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Meet a General: Emily King When she isn't keeping the offices of Lifelong Learning and Institutional History humming, Emily King likes to spend time with her family, bake and collect more books than she will ever read.

emilyfire-800x533 Meet a General: Emily KingEmily King whips up bananas Foster.

“I understand that there is a Japanese term for a desire to buy more books than one can ever read – tsundoku (literally, “reading pile”) – and I definitely engage in that.”

~ Emily King

Q: Where did you grow up?

I was born in Chicago and lived near Travis and Scott AFB for four years each. My family then moved to Pueblo, Colorado, when I was nine, and that’s where we stayed.

Q: How long have you worked at W&L?

Five years

Q: What does your job here entail?

I am the administrative assistant in two offices: the Office of Lifelong Learning, and Institutional History.

Q: What do you like best about working at W&L?

Definitely the people! I also think that Lexington and W&L’s campus are beautiful. Sally Mann’s book, “Hold Still,” describes the unique beauty of Rockbridge County, and I think she is absolutely correct: We are surrounded by stunning countryside.

Q: Is there anything about your job or department that you wish more people in the W&L community knew?

I hope that everyone in the W&L community knows about the programs in Lifelong Learning. The Traveler programs are top-rate and open to all members of W&L’s extended family and friends of W&L. The campus-based programs— Institute for Honor in March, Tom Wolfe lecture in April, Law and Literature in October, and Alumni College in the summer—are fee-based because of the meals included, but the lectures themselves are free to the W&L campus community.

In Institutional History, I am excited for folks to see the fruits of the strong partnerships we are forming with organizations such as Stratford Hall, Mount Vernon and Arlington House. Institutional History connects with all parts of the university – alumni, students, faculty, staff and local organizations. There’s an opportunity for everyone to engage and be involved.

Q: What is your favorite spot on campus? Why?

Under Wilson Bridge on the Woods Creek trail and also on the Wilson Bridge. Both views are magical. I generally love taking my twin daughters (age 6) all around the campus to play and picnic.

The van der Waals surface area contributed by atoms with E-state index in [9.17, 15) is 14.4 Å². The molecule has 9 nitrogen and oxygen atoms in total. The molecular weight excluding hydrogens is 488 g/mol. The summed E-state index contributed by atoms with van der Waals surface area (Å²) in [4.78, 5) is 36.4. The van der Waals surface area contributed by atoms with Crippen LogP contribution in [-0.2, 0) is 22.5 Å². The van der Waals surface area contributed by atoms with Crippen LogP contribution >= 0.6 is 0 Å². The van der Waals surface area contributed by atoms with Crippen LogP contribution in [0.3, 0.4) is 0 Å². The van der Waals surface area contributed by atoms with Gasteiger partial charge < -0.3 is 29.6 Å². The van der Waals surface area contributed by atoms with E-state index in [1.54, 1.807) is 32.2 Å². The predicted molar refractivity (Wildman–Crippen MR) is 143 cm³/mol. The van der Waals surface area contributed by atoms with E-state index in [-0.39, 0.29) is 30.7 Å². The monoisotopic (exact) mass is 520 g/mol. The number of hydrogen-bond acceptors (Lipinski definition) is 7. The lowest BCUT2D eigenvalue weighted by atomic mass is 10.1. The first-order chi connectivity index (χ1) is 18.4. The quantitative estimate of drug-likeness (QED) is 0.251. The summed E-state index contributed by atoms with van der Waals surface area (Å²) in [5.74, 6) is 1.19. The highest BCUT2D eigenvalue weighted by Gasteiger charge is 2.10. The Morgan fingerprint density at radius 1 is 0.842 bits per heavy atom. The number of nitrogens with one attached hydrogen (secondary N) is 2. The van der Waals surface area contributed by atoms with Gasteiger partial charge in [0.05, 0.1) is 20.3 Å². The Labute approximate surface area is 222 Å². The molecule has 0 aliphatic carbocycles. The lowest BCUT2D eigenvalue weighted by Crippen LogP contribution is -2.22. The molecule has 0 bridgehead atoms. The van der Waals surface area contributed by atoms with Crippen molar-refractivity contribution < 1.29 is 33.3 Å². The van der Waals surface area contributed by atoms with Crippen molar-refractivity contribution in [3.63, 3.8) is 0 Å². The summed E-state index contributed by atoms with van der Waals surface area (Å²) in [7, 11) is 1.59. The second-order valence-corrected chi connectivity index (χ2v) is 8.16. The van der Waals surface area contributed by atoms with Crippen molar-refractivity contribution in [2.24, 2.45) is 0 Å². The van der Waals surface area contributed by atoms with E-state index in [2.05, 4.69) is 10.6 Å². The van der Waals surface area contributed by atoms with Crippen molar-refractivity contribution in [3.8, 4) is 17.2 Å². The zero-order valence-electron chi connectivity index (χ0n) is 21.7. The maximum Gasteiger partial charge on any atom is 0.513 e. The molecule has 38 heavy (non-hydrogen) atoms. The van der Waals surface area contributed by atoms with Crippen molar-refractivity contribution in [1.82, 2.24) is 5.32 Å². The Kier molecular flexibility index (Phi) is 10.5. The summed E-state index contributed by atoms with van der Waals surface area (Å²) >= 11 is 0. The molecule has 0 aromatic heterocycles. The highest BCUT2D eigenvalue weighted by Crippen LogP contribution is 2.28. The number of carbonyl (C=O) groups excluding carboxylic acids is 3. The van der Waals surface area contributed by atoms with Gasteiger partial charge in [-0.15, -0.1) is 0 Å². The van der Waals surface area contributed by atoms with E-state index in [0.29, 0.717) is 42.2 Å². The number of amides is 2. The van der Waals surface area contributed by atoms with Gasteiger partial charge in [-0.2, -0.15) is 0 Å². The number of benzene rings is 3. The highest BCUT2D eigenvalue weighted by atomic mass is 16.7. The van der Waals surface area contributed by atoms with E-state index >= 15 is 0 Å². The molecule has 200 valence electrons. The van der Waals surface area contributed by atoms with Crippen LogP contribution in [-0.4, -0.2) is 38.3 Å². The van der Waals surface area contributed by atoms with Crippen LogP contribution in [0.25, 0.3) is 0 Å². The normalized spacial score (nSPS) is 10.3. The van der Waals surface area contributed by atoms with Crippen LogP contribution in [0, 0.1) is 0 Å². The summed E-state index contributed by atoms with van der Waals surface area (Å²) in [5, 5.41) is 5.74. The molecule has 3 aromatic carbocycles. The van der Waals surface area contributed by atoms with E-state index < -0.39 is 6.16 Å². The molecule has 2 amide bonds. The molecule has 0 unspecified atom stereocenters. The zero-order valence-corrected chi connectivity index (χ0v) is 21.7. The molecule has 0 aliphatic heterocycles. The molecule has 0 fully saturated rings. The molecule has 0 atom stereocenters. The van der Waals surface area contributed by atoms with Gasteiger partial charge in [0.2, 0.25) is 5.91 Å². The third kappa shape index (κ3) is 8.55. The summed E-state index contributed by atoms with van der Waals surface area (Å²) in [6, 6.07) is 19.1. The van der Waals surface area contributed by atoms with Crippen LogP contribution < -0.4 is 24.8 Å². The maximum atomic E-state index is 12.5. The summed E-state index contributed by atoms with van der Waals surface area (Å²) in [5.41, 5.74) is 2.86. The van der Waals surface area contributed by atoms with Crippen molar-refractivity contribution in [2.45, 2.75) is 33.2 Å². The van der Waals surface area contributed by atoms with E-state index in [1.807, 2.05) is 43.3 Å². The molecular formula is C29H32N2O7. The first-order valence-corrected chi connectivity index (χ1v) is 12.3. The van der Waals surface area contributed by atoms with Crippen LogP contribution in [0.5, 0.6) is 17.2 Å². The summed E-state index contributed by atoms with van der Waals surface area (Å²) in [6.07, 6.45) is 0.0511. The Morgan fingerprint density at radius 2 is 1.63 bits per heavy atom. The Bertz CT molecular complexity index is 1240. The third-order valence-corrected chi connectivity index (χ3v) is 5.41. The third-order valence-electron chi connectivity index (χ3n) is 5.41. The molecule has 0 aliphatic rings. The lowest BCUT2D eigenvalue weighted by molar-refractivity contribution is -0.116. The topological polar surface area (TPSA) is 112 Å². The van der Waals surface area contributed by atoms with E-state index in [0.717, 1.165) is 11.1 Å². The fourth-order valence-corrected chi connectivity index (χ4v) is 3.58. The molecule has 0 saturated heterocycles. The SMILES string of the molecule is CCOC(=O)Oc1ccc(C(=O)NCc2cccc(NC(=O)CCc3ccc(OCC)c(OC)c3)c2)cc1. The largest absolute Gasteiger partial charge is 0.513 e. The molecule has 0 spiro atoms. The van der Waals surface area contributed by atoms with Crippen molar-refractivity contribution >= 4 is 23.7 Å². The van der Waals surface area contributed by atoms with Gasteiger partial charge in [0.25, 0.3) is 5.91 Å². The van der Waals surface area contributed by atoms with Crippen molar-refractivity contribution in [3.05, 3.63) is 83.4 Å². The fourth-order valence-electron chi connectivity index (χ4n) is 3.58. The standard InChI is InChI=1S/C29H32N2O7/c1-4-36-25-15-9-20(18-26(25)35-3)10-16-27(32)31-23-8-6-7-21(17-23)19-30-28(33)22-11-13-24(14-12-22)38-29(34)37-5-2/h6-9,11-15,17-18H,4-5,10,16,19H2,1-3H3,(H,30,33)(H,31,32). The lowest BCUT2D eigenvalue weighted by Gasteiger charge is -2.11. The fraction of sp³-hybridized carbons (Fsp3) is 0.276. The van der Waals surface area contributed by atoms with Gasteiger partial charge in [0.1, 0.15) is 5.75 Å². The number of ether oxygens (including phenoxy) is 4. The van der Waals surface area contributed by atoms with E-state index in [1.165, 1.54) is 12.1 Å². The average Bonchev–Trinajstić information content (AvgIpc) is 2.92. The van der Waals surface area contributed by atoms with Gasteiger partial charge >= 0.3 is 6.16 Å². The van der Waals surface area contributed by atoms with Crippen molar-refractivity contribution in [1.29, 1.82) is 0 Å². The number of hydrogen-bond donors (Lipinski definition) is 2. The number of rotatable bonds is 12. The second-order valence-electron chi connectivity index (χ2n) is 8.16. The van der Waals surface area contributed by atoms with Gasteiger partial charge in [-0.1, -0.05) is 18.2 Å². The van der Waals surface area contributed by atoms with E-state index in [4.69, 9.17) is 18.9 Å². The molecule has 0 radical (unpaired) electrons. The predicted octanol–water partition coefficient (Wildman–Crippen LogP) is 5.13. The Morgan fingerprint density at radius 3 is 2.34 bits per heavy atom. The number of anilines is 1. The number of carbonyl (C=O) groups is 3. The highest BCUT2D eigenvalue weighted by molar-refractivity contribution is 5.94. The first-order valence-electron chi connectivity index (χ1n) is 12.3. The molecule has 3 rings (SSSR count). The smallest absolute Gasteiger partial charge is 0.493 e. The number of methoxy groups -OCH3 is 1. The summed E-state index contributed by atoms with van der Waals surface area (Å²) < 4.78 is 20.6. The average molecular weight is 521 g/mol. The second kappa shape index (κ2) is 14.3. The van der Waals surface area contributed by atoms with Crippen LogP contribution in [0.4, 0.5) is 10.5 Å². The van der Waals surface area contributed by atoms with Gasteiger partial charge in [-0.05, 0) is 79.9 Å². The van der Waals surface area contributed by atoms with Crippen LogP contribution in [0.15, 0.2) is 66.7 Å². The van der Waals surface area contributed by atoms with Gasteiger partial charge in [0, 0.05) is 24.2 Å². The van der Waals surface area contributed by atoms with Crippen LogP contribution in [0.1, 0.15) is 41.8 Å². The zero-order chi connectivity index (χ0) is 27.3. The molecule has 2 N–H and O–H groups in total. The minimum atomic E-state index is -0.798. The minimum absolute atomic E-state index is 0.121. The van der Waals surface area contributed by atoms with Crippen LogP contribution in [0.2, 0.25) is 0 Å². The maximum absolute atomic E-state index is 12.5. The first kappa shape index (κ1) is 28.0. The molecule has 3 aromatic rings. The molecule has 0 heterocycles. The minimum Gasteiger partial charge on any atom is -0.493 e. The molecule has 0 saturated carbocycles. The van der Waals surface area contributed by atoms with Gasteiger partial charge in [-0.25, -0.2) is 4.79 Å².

Q: What’s your favorite thing to do when you’re not at work?

Being with my kids and husband [Associate Professor of Art History Elliott King] above all. As long as I’m with them, my favorite thing depends on the season and location: cozying up with a good book, exploring a new city early in the morning, beachcombing, traveling, berry-picking, baking, snowshoeing, Colorado running (dry air!). I love secondhand shopping and dare say I may have a talent for it.

Q: If you could live anywhere in the world, where would you build your dream home? Why?

If stateside, I might elect for a really nice RV with a bicycle to satisfy my nomadic needs (and perhaps follow my kids wherever they live), and with a home base in the southern Colorado mountains. Internationally, a small home in the Cap de Creus area of Spain would be wonderful.

Q: What is the best book or film you’ve read/watched recently?

I’m notoriously bad about watching shows and movies (like, weeks can go by without our family turning on the TV), but I recently became obsessed with the HBO miniseries “Chernobyl” and binge-watched it twice on recent international flights. I also really enjoyed the film “The Farewell.” I’m in two book clubs, so I manage to read a good amount. I find Hampton Sides’ books absolutely gripping. I understand that there is a Japanese term for a desire to buy more books than one can ever read–tsundoku (literally, “reading pile”)–and I definitely engage in that.

Q: What is your favorite kind of music or musical artist?

I enjoy a wide range of music, but top artists include Ella Fitzgerald, Louis Prima, Chopin, Beethoven, Paolo Conte, Cechomor, Pink Martini, Bajofondo, Aretha Franklin, Johnny Cash, Eagles and Willie Nelson. This past summer, Elliott and I took the kids on a whirlwind trip up to Tanglewood to watch John Williams conduct his own music, and it was 100 percent worth the nine-hour drive.

Q: What is your desert island food?

Though I love baking, I’m a big salad nut. I love a giant salad full of goodies. Toss in some Cocoa Mill chocolate and a good bottle of wine and we’ve got a complete meal.

Q: What are some things most people don’t know about you?

• I have a single-engine land pilot’s license, BUT it is not current so I am not legally able to fly on my own. I earned my license and then moved overseas for most of my 20s (Czech Republic, France and England) with little opportunity (or money) to fly. However, I like to think that if I were ever in an Indiana Jones-type scene (“Indy, no one is flying the plane!”), I might have some useful skills. Knowing the phonetic alphabet is always helpful.
• I am synesthetic (I see numbers and letters as colors).
• I graduated from Le Cordon Bleu but between working full-time and kids, I don’t make many fancy things these days.

Q: Favorite quotes/saying?

• Measure twice, cut once.
• Haste makes waste.
• Feed two birds with one scone (far less violent and same meaning)
• You can’t judge someone’s life story by the chapter you stepped into.

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